# Sturm-Liouville problem(eigenvalues and eigenvectors)

I'm really stuck with this problem. Can you help me please?

The equation $x=-tgx$ have infinite number of non negative solutions. Let's denote them by $x_1=0, x_2, x_3.$..etc.

Find eigenvalues and eigenvectors of:

$\left\{\begin{matrix} y''+\lambda y=0\\ y(0)=0\\ y(1)+y'(1)=0 \end{matrix}\right.$

Thanks a lot!

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I agree with @JohnD: what exactly are you saying in the second paragraph? It seems completely adrift from the problem below it, for which I provided an outline of a solution. If I missed anything relevant because I did not understand that paragraph, please let me know. Also, why the "pde" tag? – Ron Gordon Jan 21 '13 at 23:41
@rlgordonma 7 Thanks! I'm also don't understand the meaning of"The equation $x=−tgx$ have infinite number of non negative solutions. Let's denote them by $x1=0,x2,x3$...etc." the "pde" tag - by mistake, thank you! – Lilly Jan 22 '13 at 7:14

For the equation, you can immediately write the general solution as

$$y(x) = A \cos{\sqrt{\lambda} x} + B \sin{\sqrt{\lambda} x}$$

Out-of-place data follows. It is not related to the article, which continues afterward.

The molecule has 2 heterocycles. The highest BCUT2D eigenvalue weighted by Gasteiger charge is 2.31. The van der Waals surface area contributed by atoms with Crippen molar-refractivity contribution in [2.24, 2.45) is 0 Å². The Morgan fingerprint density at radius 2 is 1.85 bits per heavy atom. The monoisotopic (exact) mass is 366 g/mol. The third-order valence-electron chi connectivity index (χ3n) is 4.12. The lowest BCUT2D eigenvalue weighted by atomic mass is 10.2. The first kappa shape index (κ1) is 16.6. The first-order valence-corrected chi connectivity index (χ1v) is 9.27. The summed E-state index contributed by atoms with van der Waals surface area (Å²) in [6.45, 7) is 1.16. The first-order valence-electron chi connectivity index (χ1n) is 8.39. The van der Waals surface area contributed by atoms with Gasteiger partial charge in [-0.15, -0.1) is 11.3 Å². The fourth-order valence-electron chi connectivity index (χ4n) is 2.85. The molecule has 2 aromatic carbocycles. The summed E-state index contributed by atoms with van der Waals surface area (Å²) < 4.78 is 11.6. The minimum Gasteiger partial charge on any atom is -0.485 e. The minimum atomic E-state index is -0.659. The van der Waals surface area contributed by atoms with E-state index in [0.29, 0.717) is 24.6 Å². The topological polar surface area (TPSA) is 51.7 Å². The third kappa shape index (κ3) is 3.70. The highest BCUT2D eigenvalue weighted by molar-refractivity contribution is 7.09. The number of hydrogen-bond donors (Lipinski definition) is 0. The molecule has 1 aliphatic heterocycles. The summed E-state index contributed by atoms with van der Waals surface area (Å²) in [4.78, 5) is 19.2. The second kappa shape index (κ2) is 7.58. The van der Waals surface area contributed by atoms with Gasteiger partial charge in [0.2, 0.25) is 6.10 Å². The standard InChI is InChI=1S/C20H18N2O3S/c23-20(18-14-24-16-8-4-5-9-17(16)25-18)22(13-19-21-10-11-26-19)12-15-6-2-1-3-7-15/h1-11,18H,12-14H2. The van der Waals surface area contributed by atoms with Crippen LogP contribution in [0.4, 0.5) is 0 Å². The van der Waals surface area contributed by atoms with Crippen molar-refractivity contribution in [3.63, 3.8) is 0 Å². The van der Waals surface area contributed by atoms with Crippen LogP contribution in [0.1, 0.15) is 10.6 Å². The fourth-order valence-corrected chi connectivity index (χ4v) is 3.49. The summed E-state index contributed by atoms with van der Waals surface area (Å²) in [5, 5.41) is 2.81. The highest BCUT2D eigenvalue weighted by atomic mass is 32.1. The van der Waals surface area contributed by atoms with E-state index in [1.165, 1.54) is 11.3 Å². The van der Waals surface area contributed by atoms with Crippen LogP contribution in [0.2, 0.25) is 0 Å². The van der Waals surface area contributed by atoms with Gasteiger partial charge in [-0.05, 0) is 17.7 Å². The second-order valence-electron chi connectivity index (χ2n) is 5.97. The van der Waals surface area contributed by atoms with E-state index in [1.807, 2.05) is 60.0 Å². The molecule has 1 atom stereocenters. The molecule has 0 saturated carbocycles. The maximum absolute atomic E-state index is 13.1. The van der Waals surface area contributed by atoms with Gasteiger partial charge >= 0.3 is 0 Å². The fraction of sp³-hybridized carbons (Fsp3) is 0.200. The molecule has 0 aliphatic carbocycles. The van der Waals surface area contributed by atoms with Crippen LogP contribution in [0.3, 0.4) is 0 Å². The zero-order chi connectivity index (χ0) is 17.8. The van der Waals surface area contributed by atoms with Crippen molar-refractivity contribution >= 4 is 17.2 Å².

The condition $y(0)=0$ dictates that $A=0$. The condition $y(1) + y'(1) = 0$ dictates that the eigenvalues $\lambda_n$ satisfy

$$\sqrt{\lambda_n} + \tan{\sqrt{\lambda_n}} = 0$$

which, as @JohnD mentioned above, does not yield to simple, analytical solutions. Note, though, that we can say that, if we order the eigenvalues $\lambda_n$ in order of increasing values of $n$, then for large $n$, we should have that $\tan{\sqrt{\lambda_n}}$ becomes very large (in absolute value) and we can write

$$\lambda_n \sim \left [ (2 n+1) \frac{\pi}{2} \right ]^2 \; (n \rightarrow \infty)$$

The eigenfunctions are simply $\sin{\sqrt{\lambda_n} x}$.

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$x$ is missing in the eigenfunctions. – Artem Jan 21 '13 at 23:47
@Artem: thanks for catching that. It seems I'd forget my head if it weren't attached. – Ron Gordon Jan 21 '13 at 23:56

No idea what that second paragraph means, but standard ODE methods will yield the solution to the eigenvalue problem.

You won't be able to write down the eigenvalues explicitly, but you can implicitly. In practice, you can find as many of them as you need with a numerical root finding method of your choosing.

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What variables are being separated? To me, this looks like a straightforward, ordinary differential equation. – Ron Gordon Jan 21 '13 at 23:11
Sorry I meant to say "eigenfunction method commonly used in separation of variables problems" (and had just answered a sep of variables question right before this one). – JohnD Jan 22 '13 at 0:00